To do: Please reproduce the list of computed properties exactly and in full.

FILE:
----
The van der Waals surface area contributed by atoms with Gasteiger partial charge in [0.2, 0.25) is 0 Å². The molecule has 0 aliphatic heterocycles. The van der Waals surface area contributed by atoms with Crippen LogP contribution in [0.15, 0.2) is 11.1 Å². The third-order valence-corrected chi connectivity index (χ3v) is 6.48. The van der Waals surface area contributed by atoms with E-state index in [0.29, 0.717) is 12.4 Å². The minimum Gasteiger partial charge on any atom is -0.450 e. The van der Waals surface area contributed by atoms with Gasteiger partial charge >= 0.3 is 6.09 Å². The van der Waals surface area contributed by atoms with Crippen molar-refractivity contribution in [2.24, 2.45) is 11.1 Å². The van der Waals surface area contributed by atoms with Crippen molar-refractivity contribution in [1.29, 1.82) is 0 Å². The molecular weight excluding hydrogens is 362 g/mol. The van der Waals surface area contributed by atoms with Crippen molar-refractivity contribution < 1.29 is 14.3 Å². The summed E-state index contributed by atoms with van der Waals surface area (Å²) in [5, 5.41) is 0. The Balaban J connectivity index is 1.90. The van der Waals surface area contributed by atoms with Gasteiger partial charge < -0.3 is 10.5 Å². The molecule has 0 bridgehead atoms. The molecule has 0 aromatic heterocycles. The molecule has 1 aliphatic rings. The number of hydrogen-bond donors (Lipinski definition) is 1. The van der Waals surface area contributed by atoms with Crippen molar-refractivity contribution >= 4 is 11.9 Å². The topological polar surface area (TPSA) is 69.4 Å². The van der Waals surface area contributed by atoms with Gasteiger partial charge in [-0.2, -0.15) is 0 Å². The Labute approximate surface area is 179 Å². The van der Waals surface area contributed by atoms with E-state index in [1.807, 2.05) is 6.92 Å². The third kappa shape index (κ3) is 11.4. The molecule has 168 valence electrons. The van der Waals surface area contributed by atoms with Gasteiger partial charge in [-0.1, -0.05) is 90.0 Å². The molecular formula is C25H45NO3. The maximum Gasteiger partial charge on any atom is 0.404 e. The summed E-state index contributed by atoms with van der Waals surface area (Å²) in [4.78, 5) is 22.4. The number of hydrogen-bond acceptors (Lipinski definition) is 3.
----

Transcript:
The van der Waals surface area contributed by atoms with Gasteiger partial charge in [0.2, 0.25) is 0 Å². The molecule has 0 aliphatic heterocycles. The van der Waals surface area contributed by atoms with Crippen LogP contribution in [0.15, 0.2) is 11.1 Å². The third-order valence-corrected chi connectivity index (χ3v) is 6.48. The van der Waals surface area contributed by atoms with E-state index in [0.29, 0.717) is 12.4 Å². The minimum Gasteiger partial charge on any atom is -0.450 e. The van der Waals surface area contributed by atoms with Gasteiger partial charge >= 0.3 is 6.09 Å². The van der Waals surface area contributed by atoms with Crippen molar-refractivity contribution in [2.24, 2.45) is 11.1 Å². The van der Waals surface area contributed by atoms with Crippen molar-refractivity contribution in [1.29, 1.82) is 0 Å². The molecular weight excluding hydrogens is 362 g/mol. The van der Waals surface area contributed by atoms with Crippen molar-refractivity contribution < 1.29 is 14.3 Å². The summed E-state index contributed by atoms with van der Waals surface area (Å²) in [5, 5.41) is 0. The Balaban J connectivity index is 1.90. The van der Waals surface area contributed by atoms with Gasteiger partial charge < -0.3 is 10.5 Å². The molecule has 0 bridgehead atoms. The molecule has 0 aromatic heterocycles. The molecule has 1 aliphatic rings. The number of hydrogen-bond donors (Lipinski definition) is 1. The van der Waals surface area contributed by atoms with Crippen molar-refractivity contribution >= 4 is 11.9 Å². The topological polar surface area (TPSA) is 69.4 Å². The van der Waals surface area contributed by atoms with Gasteiger partial charge in [-0.2, -0.15) is 0 Å². The Labute approximate surface area is 179 Å². The van der Waals surface area contributed by atoms with E-state index in [1.807, 2.05) is 6.92 Å². The third kappa shape index (κ3) is 11.4. The molecule has 168 valence electrons. The van der Waals surface area contributed by atoms with Gasteiger partial charge in [-0.1, -0.05) is 90.0 Å². The molecular formula is C25H45NO3. The maximum Gasteiger partial charge on any atom is 0.404 e. The summed E-state index contributed by atoms with van der Waals surface area (Å²) in [4.78, 5) is 22.4. The number of hydrogen-bond acceptors (Lipinski definition) is 3.